Accessibility – Increase Font

Share This Story

Print This Story

As a dietitian and nutritionist, Alex Sherman has come across plenty of nurses and midwives dealing with the brunt of late-night shift work, and the impact that has on their nutrition and energy levels.

Ms Sherman, a Victorian based Clinical Dietitian says when consulting with her nursing and midwifery clients, she often has to tailor her advice around the logistics of unusual hours and working patterns.

“I do have to think practically about night shift, digestion, ensuring that they do have consistent meal times,” when giving advice Ms Sherman explained.

Ms Sherman says night shift has a significant effect on a person’s body, with sleep hormones (including melatonin), hunger hormones, blood glucose levels and insulin levels all affected.

Additionally, COVID-related infection control measures over the past year have made even basic adjustments to nutrition more difficult in some circumstances, she said.

“No food, or their drink bottles, have been allowed on the ward… so that does stop me from saying, ‘Oh, just keep a snack in your pocket, or keep your water bottle on you,’” Ms Sherman explained.

It creates a series of challenges for her nursing and midwifery clients who work in demanding and complex health settings.

“It’s a really difficult job, and I am in awe of how they have to shift from night to day like that,” she said.

“I think I could tell any patient a list of nutritional recommendations, whatever’s wrong with them or whatever they need support with, but taking into account nursing gives it that whole other element of environmental factors.”

With this in mind, Ms Sherman has made a list of general recommendations for nurses and midwives looking to up their energy intake with some healthy foods while working in clinical settings:

  • Oats/porridge: “Oats are a low GI carbohydrate, meaning they release energy much slower, allowing a feeling of fullness for longer, and assist with people who may need a lot of energy stretched out over longer periods of time.”
  • Mixed nuts (unsalted is best) or trail mix for on-the-go snacking: “Nuts are rich in omega-3 unsaturated fats and protein, keeping us feeling full and giving us longer lasting energy. It’s also a handy snack to have around – you can grab a small pack on the go if you’re under the pump.”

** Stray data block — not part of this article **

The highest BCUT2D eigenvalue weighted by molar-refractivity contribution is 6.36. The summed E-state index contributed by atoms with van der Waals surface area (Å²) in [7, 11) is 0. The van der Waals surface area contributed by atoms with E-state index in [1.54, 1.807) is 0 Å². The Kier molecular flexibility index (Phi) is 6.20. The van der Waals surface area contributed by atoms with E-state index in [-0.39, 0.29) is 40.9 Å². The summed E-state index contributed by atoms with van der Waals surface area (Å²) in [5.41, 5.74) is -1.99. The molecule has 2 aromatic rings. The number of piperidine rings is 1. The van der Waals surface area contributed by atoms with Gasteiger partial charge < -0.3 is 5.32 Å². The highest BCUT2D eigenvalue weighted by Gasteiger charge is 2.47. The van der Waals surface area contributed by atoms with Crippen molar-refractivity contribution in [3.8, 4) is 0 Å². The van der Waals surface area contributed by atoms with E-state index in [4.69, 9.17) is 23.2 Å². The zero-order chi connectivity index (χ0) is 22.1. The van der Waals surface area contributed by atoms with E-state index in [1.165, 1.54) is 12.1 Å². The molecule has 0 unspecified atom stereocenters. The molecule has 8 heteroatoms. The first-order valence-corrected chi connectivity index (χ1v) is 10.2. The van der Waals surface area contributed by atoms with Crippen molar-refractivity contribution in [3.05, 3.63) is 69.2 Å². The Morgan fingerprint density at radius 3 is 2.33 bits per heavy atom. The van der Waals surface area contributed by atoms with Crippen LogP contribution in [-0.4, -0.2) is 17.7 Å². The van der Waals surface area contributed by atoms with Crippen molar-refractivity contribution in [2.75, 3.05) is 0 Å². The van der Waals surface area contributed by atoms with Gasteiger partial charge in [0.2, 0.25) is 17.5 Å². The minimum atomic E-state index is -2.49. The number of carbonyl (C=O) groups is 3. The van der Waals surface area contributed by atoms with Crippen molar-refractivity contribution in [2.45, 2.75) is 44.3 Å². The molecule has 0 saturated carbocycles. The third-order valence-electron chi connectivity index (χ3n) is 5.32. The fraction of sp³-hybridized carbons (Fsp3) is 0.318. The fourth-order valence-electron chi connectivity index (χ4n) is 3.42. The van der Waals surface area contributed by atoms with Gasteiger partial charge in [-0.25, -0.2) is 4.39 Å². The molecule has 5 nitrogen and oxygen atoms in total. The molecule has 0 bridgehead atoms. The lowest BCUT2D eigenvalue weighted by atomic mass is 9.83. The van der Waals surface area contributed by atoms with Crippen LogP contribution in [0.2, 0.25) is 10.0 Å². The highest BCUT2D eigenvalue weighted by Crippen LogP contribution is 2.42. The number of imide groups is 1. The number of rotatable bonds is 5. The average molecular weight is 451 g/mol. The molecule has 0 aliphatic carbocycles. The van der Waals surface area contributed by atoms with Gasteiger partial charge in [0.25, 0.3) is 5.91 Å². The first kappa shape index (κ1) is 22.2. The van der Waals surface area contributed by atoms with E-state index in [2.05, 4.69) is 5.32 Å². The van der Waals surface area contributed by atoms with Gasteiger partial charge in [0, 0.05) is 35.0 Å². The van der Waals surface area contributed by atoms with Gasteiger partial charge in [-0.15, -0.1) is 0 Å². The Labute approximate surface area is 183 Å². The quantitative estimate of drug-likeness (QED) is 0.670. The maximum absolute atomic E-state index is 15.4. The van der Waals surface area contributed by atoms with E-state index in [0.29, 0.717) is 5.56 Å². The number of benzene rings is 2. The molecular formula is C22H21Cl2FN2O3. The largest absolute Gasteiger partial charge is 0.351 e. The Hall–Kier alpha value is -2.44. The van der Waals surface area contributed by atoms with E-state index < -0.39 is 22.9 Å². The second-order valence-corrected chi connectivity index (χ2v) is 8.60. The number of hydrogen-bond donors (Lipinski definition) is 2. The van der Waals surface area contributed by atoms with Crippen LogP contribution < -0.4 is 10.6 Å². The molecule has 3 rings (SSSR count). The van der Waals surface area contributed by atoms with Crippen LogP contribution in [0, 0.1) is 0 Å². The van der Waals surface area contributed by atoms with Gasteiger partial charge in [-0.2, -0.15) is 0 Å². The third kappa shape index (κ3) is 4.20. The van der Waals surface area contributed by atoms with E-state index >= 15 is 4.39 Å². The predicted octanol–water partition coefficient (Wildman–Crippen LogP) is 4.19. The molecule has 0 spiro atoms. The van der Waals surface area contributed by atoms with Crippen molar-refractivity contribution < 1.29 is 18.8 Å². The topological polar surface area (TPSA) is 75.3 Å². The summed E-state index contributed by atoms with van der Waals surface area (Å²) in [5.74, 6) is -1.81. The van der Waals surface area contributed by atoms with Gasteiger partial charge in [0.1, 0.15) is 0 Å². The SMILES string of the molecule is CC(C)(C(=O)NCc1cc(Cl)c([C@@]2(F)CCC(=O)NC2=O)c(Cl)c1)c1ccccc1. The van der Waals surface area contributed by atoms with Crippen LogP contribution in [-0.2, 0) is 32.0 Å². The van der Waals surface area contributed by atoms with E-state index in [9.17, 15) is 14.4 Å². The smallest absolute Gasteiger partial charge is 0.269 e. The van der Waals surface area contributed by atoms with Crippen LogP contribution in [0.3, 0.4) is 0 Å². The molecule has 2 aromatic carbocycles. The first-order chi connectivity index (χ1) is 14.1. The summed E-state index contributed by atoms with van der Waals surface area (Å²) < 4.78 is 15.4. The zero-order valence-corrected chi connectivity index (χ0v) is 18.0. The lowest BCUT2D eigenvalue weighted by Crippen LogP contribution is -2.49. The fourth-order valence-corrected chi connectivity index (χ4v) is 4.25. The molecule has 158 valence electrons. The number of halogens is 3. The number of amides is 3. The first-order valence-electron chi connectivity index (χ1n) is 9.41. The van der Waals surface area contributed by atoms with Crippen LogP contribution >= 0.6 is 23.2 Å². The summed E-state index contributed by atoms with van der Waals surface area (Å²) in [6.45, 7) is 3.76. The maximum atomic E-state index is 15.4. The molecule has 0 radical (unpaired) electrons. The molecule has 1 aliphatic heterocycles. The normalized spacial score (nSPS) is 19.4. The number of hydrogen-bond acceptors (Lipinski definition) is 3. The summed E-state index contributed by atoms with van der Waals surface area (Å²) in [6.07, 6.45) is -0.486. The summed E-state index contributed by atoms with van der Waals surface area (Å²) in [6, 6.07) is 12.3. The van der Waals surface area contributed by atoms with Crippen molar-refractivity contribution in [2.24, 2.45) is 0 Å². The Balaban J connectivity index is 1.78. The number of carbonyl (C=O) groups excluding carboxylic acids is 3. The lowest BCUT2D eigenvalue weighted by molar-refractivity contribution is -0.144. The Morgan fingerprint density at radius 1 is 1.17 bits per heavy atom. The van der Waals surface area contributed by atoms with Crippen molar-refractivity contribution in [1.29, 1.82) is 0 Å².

• Yoghurt/cottage cheese: “A high protein snack signals satiety (feeling full) and maintains energy for muscles and cells to function. High protein products like a tub of yoghurt or cottage cheese spread on rice crackers [are great examples of this].”
  • Eggs: “Eggs are a great snack on the go or addition to mealtimes. They have a fantastic source of all essential amino acids (proteins), B vitamins and healthy fats. Poached or boiled eggs for brekky with multigrain toast is a great way to start (or finish) your working day.”
  • Salmon: “Salmon is a fantastic source of the omega-3s EPA and DHA, giving us essential fatty acids to improve mood, healthy circulation and reduce inflammation. You can cook a fillet for lunch or dinner, or grab a can of Salmon to add to your lunches for a quick and easy option when at work.”
  • Water: “Water is the main component of our blood and carries our nutrients around our bodies for us, aiding in absorption and energy balance. If we don’t drink enough water, not only do we feel thirsty, but we feel fatigued. Aim to drink as consistently as possible at home and on shift.”

If you require more specific or tailored advice for your situation, please consult with your regular GP or health professional.

You may have noticed ANMJ News is no longer available on Facebook.

Here’s where you can follow us on other digital and social media platforms:

ANMJ Twitter: Follow us at

ANMJ News website: Save our website as a favourite

ANMJ Newsletter: Get the latest news delivered to your email inbox by signing up to our e:Newsletter on our website’s home page